Genes, Cells & Evolution
University of Queensland
Area of Study
Biology, Biomedical Sciences, Genetics
Taught In English
Course Level Recommendations
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Host University Units2
Recommended U.S. Semester Credits4
Recommended U.S. Quarter Units6
Hours & Credits
OverviewCourse DescriptionStudents undertaking this course will examine the fundamental building blocks of life: cells and genes. We will explore the connections between physical processes at the molecular level and whole organism phenotype and identify how cellular, genetic and evolutionary processes affect everyday life.Course IntroductionCells and genetic material form the building blocks of life. This course will start by focussing on cells: examining the major domains of life (recognisable by their distinct cell types), introducing biologically important molecules and their roles in defining cell structure and function, considering metabolic energy flows, and finally inspecting the mechanics of cellular division and reproduction. Then we will examine how genetic information is encoded, copied and used to create proteins by various organisms (prokaryotes, eukaryotes, and viruses). Building upon this understanding of the mechanics of DNA copying and transcription, we will explore how these molecular and cellular processes yield whole organism phenotypes. And, conversely, using phenotypes as a starting point for observations, we will examine how the underlying molecular structures and cellular processes can be inferred. Then, we will consider how the relationships between molecular & cellular structures and organismal phenotypes influences evolutionary change, and we will discuss how evolution impacts our everyday lives. The course will close by introducing students to new insights being revealed by genomics and by illustrating the many ways that modern molecular biology and biotechnology use ?tools? taken from biological organisms.Examples in lectures, tutorials, practicals, online activities and assigned readings will draw on a wide range of experimental systems and will be related to contemporary issues in human health, agriculture, and biodiversity whenever possible. Practical exercises will support hands-on learning and allow students to gain authentic laboratory experience. Small group and peer-to-peer learning are an important part of the university experience and will be especially promoted during practicals and tutorials. Becoming a life-long learner requires developing skills in self-directed learning; the development of these skills will be supported by guided online activities and assigned readings.Attendance in practicals and tutorials is mandatory.Learning ObjectivesAfter successfully completing this course you should be able to:1. GENERIC SKILLS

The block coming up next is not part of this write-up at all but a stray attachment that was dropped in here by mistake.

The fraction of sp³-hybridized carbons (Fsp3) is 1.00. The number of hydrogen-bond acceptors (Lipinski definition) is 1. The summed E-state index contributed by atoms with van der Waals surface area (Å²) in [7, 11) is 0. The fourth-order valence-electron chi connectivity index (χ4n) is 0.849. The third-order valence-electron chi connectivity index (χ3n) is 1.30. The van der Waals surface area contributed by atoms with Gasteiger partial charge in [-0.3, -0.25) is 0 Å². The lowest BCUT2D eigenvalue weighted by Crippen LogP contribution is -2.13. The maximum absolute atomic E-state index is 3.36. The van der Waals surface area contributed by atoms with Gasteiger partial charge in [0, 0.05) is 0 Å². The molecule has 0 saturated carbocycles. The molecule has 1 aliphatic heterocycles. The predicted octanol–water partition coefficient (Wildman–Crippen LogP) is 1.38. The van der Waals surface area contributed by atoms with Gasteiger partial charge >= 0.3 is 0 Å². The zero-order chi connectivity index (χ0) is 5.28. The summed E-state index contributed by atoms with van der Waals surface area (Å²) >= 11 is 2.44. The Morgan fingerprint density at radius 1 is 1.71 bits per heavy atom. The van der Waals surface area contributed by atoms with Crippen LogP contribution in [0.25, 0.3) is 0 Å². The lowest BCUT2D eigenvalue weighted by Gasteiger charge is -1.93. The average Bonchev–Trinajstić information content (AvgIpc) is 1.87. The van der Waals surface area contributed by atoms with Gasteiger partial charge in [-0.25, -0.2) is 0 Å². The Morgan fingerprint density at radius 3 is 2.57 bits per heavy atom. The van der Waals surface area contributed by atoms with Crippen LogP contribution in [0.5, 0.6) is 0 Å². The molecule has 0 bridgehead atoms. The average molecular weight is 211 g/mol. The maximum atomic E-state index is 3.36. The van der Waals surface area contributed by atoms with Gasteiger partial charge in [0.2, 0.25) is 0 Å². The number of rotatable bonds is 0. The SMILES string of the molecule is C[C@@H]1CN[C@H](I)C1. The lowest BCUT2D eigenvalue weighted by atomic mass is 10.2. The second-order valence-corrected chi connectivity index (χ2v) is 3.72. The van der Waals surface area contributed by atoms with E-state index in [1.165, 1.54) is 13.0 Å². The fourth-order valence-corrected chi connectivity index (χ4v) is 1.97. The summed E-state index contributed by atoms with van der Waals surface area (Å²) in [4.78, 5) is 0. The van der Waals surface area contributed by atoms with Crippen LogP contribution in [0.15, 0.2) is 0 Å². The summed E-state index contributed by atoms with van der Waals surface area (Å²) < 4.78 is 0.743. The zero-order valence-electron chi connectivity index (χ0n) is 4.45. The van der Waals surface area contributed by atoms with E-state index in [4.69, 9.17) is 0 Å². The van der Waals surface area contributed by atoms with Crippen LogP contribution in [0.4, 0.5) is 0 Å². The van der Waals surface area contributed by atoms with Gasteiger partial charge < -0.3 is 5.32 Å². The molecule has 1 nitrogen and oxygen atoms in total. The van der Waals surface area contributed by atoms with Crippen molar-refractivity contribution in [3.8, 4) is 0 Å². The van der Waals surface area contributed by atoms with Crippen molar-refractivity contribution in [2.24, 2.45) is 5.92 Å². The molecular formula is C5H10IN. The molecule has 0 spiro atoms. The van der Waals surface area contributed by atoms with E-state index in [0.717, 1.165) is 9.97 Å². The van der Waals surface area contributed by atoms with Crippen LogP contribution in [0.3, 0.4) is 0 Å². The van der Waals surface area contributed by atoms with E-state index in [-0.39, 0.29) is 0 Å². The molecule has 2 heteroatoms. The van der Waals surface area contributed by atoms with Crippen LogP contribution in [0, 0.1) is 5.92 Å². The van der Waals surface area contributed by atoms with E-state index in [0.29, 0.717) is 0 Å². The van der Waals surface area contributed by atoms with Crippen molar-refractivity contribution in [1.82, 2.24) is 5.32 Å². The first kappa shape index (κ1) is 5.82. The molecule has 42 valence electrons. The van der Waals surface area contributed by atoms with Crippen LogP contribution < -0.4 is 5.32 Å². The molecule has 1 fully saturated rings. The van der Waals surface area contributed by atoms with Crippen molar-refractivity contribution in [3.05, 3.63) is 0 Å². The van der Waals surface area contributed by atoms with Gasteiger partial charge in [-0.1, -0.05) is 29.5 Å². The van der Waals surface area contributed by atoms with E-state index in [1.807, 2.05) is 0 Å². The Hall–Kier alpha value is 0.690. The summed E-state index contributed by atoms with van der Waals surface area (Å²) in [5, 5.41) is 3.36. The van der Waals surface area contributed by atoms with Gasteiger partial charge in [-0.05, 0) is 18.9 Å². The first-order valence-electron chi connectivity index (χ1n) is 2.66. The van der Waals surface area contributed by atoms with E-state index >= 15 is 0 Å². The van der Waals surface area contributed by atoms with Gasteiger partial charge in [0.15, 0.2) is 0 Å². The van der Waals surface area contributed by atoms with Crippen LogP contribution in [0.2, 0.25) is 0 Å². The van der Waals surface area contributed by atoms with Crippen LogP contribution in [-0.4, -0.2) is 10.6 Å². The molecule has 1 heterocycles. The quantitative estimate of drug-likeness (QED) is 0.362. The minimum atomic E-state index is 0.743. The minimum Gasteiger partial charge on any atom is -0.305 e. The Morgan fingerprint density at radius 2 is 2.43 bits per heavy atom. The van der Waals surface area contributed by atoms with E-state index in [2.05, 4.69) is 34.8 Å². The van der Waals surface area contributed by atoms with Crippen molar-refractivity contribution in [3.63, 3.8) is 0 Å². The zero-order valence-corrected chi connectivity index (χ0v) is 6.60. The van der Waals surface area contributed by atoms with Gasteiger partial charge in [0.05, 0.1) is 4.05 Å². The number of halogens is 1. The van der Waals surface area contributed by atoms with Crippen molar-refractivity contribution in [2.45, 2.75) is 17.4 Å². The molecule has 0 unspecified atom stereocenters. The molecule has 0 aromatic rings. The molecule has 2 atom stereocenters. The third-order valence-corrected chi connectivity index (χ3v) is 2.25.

2. MOLECULAR & CELLULAR BIOLOGY
- Identify and describe how cellular, genetic, and evolutionary processes impact everyday human life, including (but not limited to) effects on human health, agriculture, and biodiversity.
- Demonstrate proficiency in scientific communication by summarising and explaining (both orally and in writing) results or concepts taken from source materials (written, visual, or aural) prepared for scientists.
- Be able to formulate testable hypotheses and evaluate those hypotheses against empirical results.
3. GENES TO TRAITS
- Compare and contrast the diversity in molecular components and cellular structures across the three domains of life and describe examples of fundamental similarities arising from the common origin of life.
- Explain how cells are able to coordinate the basic molecular building blocks of life in order to divide, replicate, and survive.
4. INHERITANCE AND EVOLUTION
- Demonstrate understanding of the physical nature of the gene and molecular processes underlying the ?Central Dogma? of molecular biology.
- Compare and contrast the gene regulatory mechanisms between bacteria and eukaryotes.
Class Contact2 hours Lecture,3 hours Practical,1 hour Tutorial
- Describe how the physical packing of DNA (into linear or circular chromosomes or plasmids) and the associated mechanisms of DNA copying create observable patterns of phenotypic trait inheritance.
- Explain and compare processes contributing to genetic variability, including but not limited to: mutation, recombination, transformation, gene flow, horizontal gene transfer, gene and genome duplication, genetic drift, and natural selection.
Courses and course hours of instruction are subject to change.
Eligibility for courses may be subject to a placement exam and/or pre-requisites.
Some courses may require additional fees.
Credits earned vary according to the policies of the students' home institutions. According to ISA policy and possible visa requirements, students must maintain full-time enrollment status, as determined by their home institutions, for the duration of the program.